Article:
There’s no better time to get out and ride than during the summer; the sunshine, blue skies and dry roads are inviting to any motorcycle or...
Motorcycle Luggage Systems
Some riders are free spirits. They slip a credit card into their leathers and head off around the world. But for the rest of us, things must be carried, and they won’t all fit in our pockets. So let’s look at some of the motorcycle luggage solutions out there.
If you’re on a scooter, or a motorbike designed for touring, you may have built-in luggage space. Scooters tend to have plenty of room under the seat, good for a college bag or handbag, a bit of shopping - and for your helmet when you get there. Larger motorcycles are more likely to have panniers – lockable compartments on each side of the back wheel, behind the seat. Most motorbikes also have a little space under the seat, enough for a small toolkit or some waterproofs.
Even if your motorcycle has no rigid or “hard” luggage as standard, you can generally add something. Both scooters and motorbikes can take a top box, which attaches behind the seat and opens like a suitcase. The largest ones take two full-face helmets or enough spare clothes for a week away.
You can also attach panniers to a motorcycle, rugged metal ones if you’re off around the world, or sleek polycarbonate ones to match the bike. Most of this luggage will lock shut and lock to the motorcycle.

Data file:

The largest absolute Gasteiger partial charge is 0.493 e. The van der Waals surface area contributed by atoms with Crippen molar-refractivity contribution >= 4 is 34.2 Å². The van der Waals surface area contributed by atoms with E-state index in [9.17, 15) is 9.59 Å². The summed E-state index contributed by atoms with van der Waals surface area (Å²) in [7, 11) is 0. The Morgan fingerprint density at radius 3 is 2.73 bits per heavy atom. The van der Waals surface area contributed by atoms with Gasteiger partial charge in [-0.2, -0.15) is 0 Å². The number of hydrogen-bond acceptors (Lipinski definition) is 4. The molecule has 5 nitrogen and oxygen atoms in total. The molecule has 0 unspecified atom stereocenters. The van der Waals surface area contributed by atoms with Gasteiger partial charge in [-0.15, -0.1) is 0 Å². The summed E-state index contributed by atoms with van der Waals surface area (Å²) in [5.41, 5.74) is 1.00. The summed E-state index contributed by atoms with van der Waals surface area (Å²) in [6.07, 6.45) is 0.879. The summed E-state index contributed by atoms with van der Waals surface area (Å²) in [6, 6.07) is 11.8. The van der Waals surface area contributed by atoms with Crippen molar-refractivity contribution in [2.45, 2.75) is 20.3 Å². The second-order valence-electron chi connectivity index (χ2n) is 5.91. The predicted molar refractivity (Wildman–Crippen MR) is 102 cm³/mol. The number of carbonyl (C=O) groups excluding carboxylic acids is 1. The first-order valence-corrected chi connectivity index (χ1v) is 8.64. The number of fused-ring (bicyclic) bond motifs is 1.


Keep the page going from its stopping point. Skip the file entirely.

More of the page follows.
You may need to add a rack which the hard luggage fits onto, so if you’re getting kit that’s not made by the bike manufacturer, check that the rack will fit your bike.
Another option is soft luggage that attaches to the motorcycle. Of course, leather or textile bags are not as weatherproof as hard luggage, and rather easier to steal if you leave them unattended, but they are a cheaper option and very durable. Many come with a waterproof cover for better weather protection.
Panniers that attach under the seat and hang on both sides are a roomy option, but take care that they’re not hanging close to the exhaust pipe or the chain if you have one. You don’t want to start your weekend away with your toothbrush melted or chewed into oily shreds.
For smaller loads on a motorbike, consider a tailpack – simply a bag that attaches to the pillion seat – or a tank bag. Tank bags fit onto the petrol tank in front of you, and can be handy for touring as most have a clear map pocket on top. Usually they have magnets to hold them firm on the tank, so make sure before you buy one that you have a steel petrol tank. If not, you can also get tank covers with clips that hold the bag in place.